Jon Kirchner, CEO of Xperi, wants consumers to better engage with their devices

Jon Kirchner, CEO of Xperi, sees benefits in change and adaptability. (Xperi)

At Xperi, a company focused on using technology to make interactions with consumer electronic devices more immersive and personalized, it’s all in the name.

“The name comes from the root of the word ‘experience’ because we think we’re living in a time where we’re going to see a quantum leap in the experiences people can have in environments that are populated with all these different connected devices, and where the devices are smarter as a result, we end up with a more personalized and immersive experience,” said Jon Kirchner, CEO of Xperi.

The company is only about 18 months old, but its roots go back 20 years to audio technology company DTS and Tessera Technologies, which acquired DTS in 2016. A public company, Xperi has about 700 employees in multiple countries.

That global spread makes diversity among the workforce important, Kirchner said. “We want great people from around the world who can share their differing perspectives and experiences to positively contribute to the growth of the organization and make it a more rich and dynamic place to work,” Kirchner said.

To that end, the company does a lot of videoconferencing, but employees, especially at the leadership level, travel often. Kirchner spends 35% to 45% of his time on the road, while the executive team spends a third to half its time traveling.

“There’s no one primary means of communication that works when you have a really diverse workforce,” Kirchner said. “You really have to attack it through multiple forms and formats, and above all, you need a certain amount of presence because one-on-one or one-on-small-group communications are invaluable.”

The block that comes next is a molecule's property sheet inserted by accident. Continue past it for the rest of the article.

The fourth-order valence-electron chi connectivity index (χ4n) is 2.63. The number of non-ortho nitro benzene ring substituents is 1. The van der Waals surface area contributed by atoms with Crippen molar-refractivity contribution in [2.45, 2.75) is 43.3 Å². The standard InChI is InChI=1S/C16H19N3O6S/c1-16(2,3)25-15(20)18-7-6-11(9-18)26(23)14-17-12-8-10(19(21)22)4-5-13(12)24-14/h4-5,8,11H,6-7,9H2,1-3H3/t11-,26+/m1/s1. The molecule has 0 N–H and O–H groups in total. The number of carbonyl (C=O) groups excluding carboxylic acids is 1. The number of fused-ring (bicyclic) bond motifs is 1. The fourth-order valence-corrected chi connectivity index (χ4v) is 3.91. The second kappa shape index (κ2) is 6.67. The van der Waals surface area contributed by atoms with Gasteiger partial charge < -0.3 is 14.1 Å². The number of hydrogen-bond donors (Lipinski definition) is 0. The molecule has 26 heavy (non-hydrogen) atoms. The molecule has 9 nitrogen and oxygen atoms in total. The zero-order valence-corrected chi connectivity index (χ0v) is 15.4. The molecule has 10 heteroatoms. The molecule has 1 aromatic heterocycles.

Since becoming CEO of Xperi about a year ago, Kircher has also learned the importance of adaptability. Different markets and business environments require flexibility, as does working in the ever-evolving technology industry.

“I am perhaps the largest proponent of the need to change,” he said. “You have a unique opportunity as a CEO to continually drive relevant, value-added change in your business, but if you can create an environment and a workforce that is change-resilient and embracing of change in more of a positive manner than in a fearful one, you can continue to evolve your organization very successfully under a number of different conditions.”

Fast Five with Jon Kirchner

When did you know you wanted to be a CEO?

In my sophomore year of college.

What is your favorite question to ask in a job interview?

What three adjectives best describe you and why?

What’s the single most important trait for a leader?

Self-awareness.

What’s the key to finding new opportunities for revenue?

Having key insights into where markets are going. That provides fertile ground for thinking about how you meet a set of needs to create growth.

On a scale of 1 to 10 (1 lowest and 10 highest) how much of a priority do you place on the following things at your company: people, process and technology?

People is a 10. Technology is a 10. I put process at an eight on the basis [that] the best processes in the world are not going to lead you to growth.